She has already made an effort to counter such perceptions. In an interview, for example, she described the Holocaust as the "height of barbarism," which made headlines despite not being a surprising revelation. She says that her aim was to clear up "misunderstandings" that had arisen as a result of statements her father once made. She has even recruited a few dark-skinned candidates.

'France Has Lost Its Identity'

Like her father, Le Pen is critical of immigration, but unlike him, and similar to other European right-wing populists, she focuses on attacking Islam. She speaks of the disintegration of society into ethnic groups, and criticizes prayers in the streets and fast food chains advertising halal meat. But she speaks even more about social issues and the fight against the international financial world, and about "intelligent protectionism," which sounds more leftist than anything else.

Near the end of the conversation, when she is asked how France is doing, Le Pen launches into a monologue that sounds like a speech: "Those in power have managed to bankrupt one of the world's greatest countries. We are like Greece. How can it be that France has lost its identity, its voice in the world? Seven million workers living in poverty, and a quarter of the population unable to support itself." She pauses briefly to catch her breath. "That alone discredits the UMP and PS, which have shared power for years, as well as their results."

The headquarters of the National Front is located on a small side street in Nanterre, in the northwestern suburbs of Paris, in an unmarked, silver-gray office building. The party that is challenging the establishment is a small, amateurish-looking organization with less than two dozen people working at its main office.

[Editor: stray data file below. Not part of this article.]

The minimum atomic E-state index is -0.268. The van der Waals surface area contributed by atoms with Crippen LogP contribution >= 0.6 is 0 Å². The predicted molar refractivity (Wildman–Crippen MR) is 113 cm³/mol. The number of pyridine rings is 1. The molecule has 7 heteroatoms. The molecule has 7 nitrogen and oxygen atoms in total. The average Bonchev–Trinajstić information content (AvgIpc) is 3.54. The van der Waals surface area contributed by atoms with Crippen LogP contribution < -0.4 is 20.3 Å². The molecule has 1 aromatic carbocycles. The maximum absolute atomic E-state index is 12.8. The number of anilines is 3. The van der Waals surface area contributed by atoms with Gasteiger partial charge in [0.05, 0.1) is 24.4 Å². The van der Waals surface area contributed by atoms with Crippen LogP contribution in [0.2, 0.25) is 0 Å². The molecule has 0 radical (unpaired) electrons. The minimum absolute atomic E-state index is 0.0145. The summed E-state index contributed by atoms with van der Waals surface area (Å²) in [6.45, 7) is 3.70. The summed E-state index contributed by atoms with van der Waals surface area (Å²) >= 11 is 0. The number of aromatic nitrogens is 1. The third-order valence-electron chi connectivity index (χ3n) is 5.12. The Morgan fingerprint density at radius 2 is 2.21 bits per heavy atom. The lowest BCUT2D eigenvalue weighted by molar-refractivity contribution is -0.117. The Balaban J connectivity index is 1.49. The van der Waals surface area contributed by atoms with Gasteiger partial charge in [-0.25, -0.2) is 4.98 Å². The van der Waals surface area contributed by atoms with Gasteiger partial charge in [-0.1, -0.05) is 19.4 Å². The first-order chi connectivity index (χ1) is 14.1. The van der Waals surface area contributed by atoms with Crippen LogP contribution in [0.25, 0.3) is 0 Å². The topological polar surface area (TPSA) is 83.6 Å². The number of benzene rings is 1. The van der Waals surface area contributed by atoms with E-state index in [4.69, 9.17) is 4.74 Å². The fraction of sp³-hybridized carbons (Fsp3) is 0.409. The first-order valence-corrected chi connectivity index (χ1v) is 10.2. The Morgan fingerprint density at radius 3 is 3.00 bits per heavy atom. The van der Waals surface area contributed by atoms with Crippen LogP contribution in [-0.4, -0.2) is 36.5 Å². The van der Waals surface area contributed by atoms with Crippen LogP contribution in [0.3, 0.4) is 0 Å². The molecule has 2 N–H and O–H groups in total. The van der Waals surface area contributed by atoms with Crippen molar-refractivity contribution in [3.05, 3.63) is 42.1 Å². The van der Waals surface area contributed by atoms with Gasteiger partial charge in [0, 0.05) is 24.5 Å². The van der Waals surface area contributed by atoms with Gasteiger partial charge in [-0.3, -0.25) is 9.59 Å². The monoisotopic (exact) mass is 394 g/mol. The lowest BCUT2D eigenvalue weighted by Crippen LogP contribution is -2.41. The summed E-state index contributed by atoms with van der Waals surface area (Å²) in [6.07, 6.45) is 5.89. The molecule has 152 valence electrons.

Since Le Pen was chosen at the party leader, they have been like people dying of thirst who have suddenly been given water. Press spokesman Alain Vizier, who has been in the same position for more than 20 years, expresses his satisfaction with a broad grin. The telephones are all ringing off the hook, and a dozen magazine covers depicting Le Pen are displayed on one of the walls. They include Le Point, Le Nouvel Observateur and even the leftist magazine Marianne. Vizier has a product that everyone wants, which is a first for his party.

Image of a Happy Family

It was a tough fight for Le Pen to reach the top of her party, a battle waged against her father's supporters, who claimed that she would betray the party and even strike a deal with Sarkozy to get into power. In the end, she was voted into office with more than two-thirds of votes, and now her success has silenced almost all of her opponents.

When Jean-Marie Le Pen walks into the headquarters of the party he founded, he is greeted as if nothing had changed. "Bonjour président," says the man at the reception desk. The old man is there almost every morning, and when his daughter is not in, he sits in her office and has her secretary bring him coffee.

In the afternoon, Jean-Marie Le Pen can be found in his office in Saint-Cloud on the outskirts of Paris, in a villa named Montretout, a palace from the days of Napoleon III that an admirer once bequeathed to Le Pen. There, the Le Pens sought to project an image of a happy family -- until the family fell apart in the 1980s. After the couple divorced, Le Pen's ex-wife Pierrette Lalanne posed nude for the French edition of Playboy, while one of his daughters, Marie-Caroline, and her husband joined a competing party that had split off from the FN. The house is the headquarters of a clan for whom there was never any separation between their private and political lives. Marine Le Pen and her sister Yann still live there.